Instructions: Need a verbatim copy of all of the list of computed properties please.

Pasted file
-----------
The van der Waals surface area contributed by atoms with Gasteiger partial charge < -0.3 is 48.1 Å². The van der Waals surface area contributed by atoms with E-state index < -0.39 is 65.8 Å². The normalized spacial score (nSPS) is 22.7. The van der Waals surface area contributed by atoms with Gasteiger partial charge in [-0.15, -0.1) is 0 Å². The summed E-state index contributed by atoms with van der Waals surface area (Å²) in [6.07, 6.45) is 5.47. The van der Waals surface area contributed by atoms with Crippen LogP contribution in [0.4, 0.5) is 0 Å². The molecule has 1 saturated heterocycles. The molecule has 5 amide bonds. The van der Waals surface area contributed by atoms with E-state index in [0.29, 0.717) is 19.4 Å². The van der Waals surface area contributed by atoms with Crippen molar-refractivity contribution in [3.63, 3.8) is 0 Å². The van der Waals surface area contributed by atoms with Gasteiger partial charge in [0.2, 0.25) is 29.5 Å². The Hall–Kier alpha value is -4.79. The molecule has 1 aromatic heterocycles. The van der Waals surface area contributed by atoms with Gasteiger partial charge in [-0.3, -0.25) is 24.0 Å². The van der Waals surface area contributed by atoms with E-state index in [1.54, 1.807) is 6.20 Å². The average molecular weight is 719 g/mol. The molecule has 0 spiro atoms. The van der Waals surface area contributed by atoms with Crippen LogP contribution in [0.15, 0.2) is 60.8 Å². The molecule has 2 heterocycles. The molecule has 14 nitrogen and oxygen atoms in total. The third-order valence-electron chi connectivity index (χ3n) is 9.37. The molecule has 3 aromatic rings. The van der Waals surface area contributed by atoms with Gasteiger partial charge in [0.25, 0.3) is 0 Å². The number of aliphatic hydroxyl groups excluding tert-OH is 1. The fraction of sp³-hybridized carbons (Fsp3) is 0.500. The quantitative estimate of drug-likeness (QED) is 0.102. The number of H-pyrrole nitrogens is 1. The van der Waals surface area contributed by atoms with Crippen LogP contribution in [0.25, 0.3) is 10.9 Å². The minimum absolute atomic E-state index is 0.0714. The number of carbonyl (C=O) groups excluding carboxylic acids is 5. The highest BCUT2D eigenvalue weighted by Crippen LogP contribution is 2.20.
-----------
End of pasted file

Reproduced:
The van der Waals surface area contributed by atoms with Gasteiger partial charge < -0.3 is 48.1 Å². The van der Waals surface area contributed by atoms with E-state index < -0.39 is 65.8 Å². The normalized spacial score (nSPS) is 22.7. The van der Waals surface area contributed by atoms with Gasteiger partial charge in [-0.15, -0.1) is 0 Å². The summed E-state index contributed by atoms with van der Waals surface area (Å²) in [6.07, 6.45) is 5.47. The van der Waals surface area contributed by atoms with Crippen LogP contribution in [0.4, 0.5) is 0 Å². The molecule has 1 saturated heterocycles. The molecule has 5 amide bonds. The van der Waals surface area contributed by atoms with E-state index in [0.29, 0.717) is 19.4 Å². The van der Waals surface area contributed by atoms with Crippen molar-refractivity contribution in [3.63, 3.8) is 0 Å². The van der Waals surface area contributed by atoms with Gasteiger partial charge in [0.2, 0.25) is 29.5 Å². The Hall–Kier alpha value is -4.79. The molecule has 1 aromatic heterocycles. The van der Waals surface area contributed by atoms with Gasteiger partial charge in [-0.3, -0.25) is 24.0 Å². The van der Waals surface area contributed by atoms with E-state index in [1.54, 1.807) is 6.20 Å². The average molecular weight is 719 g/mol. The molecule has 0 spiro atoms. The van der Waals surface area contributed by atoms with Crippen LogP contribution in [0.15, 0.2) is 60.8 Å². The molecule has 2 heterocycles. The molecule has 14 nitrogen and oxygen atoms in total. The third-order valence-electron chi connectivity index (χ3n) is 9.37. The molecule has 3 aromatic rings. The van der Waals surface area contributed by atoms with Gasteiger partial charge in [0.25, 0.3) is 0 Å². The number of aliphatic hydroxyl groups excluding tert-OH is 1. The fraction of sp³-hybridized carbons (Fsp3) is 0.500. The quantitative estimate of drug-likeness (QED) is 0.102. The number of H-pyrrole nitrogens is 1. The van der Waals surface area contributed by atoms with Crippen LogP contribution in [0.25, 0.3) is 10.9 Å². The minimum absolute atomic E-state index is 0.0714. The number of carbonyl (C=O) groups excluding carboxylic acids is 5. The highest BCUT2D eigenvalue weighted by Crippen LogP contribution is 2.20.